3. Use technology intelligently to enhance service.
  4. Protect free access to knowledge.
  5. Honor the past and create the future.[13]

Gorman repeated these laws in Chapter 1 of his book Future Libraries: Dreams, Madness, & Realities, which was co-written by Walt Crawford, and in Our Singular Strengths: Meditations for Librarians.

In 2004, librarian Alireza Noruzi recommended the application of Ranganathan's laws to the Web:

  1. Web resources are for use.
  2. Every user has his or her web resource.
  3. Every web resource its user.
  4. Save the time of the user.
  5. The Web is a growing organism.[14]

In 2008, librarian Carol Simpson recommended the following edits to Ranganathan's laws to reflect the richness of media:

  1. Media are for use.
  2. Every patron his information.
  3. Every medium its user.
  4. Save the time of the patron.
  5. The library is a growing organism.[15]

In 2016, Dr. Achala Munigal recommended the following edits to Ranganathan's laws due to the introduction and application of social tools in libraries:

  1. Social Media is for use – increasingly in libraries by librarians.
  2. Every user his or her Social Tool.
  3. Every Social Tool its user.
  4. Save time of user by providing information he or she seeks using the social tool he or she is familiar with.
  5. Social Media is a growing organism, with various tools and apps being introduced every day. Libraries are not brick and stone anymore. They serve members and non-members alike in terms of non-traditional library service, irrespective of space and time.[16]

In 2019, Basheerhamad Shadrach proposed the Five Laws of Knowledge, adapted from those of Ranganathan:

  1. Knowledge is for use in "all" forms.
  2. "Every citizen" has the right to access "all" forms of knowledge.
  3. Every knowledge [sic] is for access by "all" without discrimination of any kind.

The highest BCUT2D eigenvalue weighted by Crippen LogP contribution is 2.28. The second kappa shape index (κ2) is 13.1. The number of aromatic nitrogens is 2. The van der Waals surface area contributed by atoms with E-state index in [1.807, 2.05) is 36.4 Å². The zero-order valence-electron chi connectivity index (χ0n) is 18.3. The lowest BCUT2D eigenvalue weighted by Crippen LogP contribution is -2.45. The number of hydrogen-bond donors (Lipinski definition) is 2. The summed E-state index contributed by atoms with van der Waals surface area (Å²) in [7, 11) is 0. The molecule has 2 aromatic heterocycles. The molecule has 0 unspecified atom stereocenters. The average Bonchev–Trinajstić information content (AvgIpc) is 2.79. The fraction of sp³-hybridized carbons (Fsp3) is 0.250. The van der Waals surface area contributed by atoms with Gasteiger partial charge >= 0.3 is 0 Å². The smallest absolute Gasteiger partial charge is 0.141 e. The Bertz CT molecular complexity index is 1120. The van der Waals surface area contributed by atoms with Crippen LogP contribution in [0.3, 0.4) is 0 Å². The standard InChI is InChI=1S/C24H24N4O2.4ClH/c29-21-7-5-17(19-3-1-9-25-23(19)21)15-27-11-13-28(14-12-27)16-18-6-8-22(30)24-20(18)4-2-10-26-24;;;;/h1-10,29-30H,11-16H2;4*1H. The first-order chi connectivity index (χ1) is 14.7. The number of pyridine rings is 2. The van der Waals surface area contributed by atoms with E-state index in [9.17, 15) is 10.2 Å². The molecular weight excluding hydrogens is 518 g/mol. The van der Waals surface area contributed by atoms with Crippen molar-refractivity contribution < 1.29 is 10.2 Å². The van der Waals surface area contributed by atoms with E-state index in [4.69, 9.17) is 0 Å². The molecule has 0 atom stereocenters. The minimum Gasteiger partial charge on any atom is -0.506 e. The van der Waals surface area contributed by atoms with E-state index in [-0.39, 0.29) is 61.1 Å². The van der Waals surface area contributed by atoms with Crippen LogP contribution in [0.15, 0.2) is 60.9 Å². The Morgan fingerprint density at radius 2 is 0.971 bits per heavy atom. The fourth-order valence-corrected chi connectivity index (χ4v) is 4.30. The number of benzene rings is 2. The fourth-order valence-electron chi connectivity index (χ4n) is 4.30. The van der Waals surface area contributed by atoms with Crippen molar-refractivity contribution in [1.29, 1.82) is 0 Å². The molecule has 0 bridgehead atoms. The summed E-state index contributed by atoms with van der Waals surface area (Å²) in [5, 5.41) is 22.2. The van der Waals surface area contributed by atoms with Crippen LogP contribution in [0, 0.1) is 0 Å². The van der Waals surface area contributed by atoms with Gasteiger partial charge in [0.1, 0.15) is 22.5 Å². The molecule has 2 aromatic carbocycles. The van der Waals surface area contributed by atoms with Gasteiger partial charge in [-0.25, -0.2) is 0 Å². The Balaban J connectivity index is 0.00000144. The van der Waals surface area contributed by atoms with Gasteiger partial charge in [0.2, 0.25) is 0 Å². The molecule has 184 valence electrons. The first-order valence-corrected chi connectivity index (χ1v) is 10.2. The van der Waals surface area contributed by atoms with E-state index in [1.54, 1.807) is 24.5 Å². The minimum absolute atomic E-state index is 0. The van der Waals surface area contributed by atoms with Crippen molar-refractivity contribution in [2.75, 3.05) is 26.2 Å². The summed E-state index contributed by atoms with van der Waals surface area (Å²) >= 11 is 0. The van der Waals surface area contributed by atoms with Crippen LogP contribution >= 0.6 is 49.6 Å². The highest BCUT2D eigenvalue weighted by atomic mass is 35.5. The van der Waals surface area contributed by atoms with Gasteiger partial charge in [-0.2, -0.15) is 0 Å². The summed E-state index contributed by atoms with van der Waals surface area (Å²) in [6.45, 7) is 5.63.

4. Save the time of "all" knowledge seekers.
  5. A knowledge system is one that evolves with time to achieve all of the above laws.[17]

References[edit]

  1. ^ Koehler, Wallace C.; Hurych, Jitka M.; Dole, Wanda V.; Wall, Joanna (2000). "Ethical values of information and library professionals—an expanded analysis". The International Information & Library Review. 32 (3–4): 485–506. doi:10.1080/10572317.2000.10762533. S2CID 220309854.
  2. ^ a b Rubin, Richard E. (2016). Foundations of library and information science (4th ed.). Neal-Schuman Publishers. ISBN 9780838913703.
  3. ^ Ranganathan, S. R. (1931). The Five Laws of Library Science. London: Edward Goldston, Ltd. pp. 1, 75, 299, 337, 382.
  4. ^ a b Brennan, Deirdre (March 27, 2013). "The Five Laws of Library Science". RAILS. Retrieved April 29, 2022.
  5. ^ a b c McMenemy, David (2007-03-06). "Ranganathan's relevance in the 21st century". Library Review. 56 (2): 97–101. doi:10.1108/00242530710730268. ISSN 0024-2535.
  6. ^ Fleming-May, Rachel A. (2011). "What Is Library Use ? Facets of Concept and a Typology of Its Application in the Literature of Library and Information Science". The Library Quarterly. 81 (3): 297–320. doi:10.1086/660133. ISSN 0024-2519.
  7. ^ Ranganathan, S. R. (March 1957). "Library science and scientific method" (PDF). Annals of Library and Information Studies. New Delhi: Indian National Scientific Documentation Centre. 4 (1): 26–27. ISSN 0972-5423.
  8. ^ Ranganathan 1957, p. 28.
  9. ^ Hudson, David James (2017). "The Whiteness of Practicality". In Schlesselman-Tarango, Gina (ed.). Topographies of Whiteness: Mapping Whiteness in Library and Information Studies. Sacramento: Library Juice Press. pp. 203–234. Retrieved 28 April 2022.{{cite book}}: CS1 maint: url-status (link)
  10. ^ Ranganathan 1957, p. 29-30.
  11. ^ Ranganathan 1957, p. 30.
  12. ^ Ranganathan 1957, p. 27.
  13. ^ "Dr. S.R. Ranganathan's five laws of library science". MMLIS blog. University of Southern California. n.d. Archived from the original on 18 October 2019. Retrieved 27 February 2020.
  14. ^ Noruzi, Alireza (December 2004). "Application of Ranganathan's laws to the web". Webology. 1 (2). Archived from the original on 3 May 2020. Retrieved 27 February 2020.
  15. ^ Simpson, Carol (April–May 2008). "Editor's notes: Five laws" (PDF). Library Media Connection. 26 (7): 6. Archived (PDF) from the original on 29 August 2018. Retrieved 27 February 2020.
  16. ^ Munigal, A. "124th jayanthi sandharbanga: Grandhalaya tapsvi ranganathanku niwali". Granthalaya Sarvasvam: 4–7. ISSN 0972-8104.
  17. ^ Shadrach, Basheerhamad (April–June 2019). "S R Ranganathan's five laws of library science: A foundation for democratising knowledge". Informatics Studies. 6 (2): 33-36. Retrieved 26 May 2021.{{cite journal}}: CS1 maint: url-status (link)

Further reading[edit]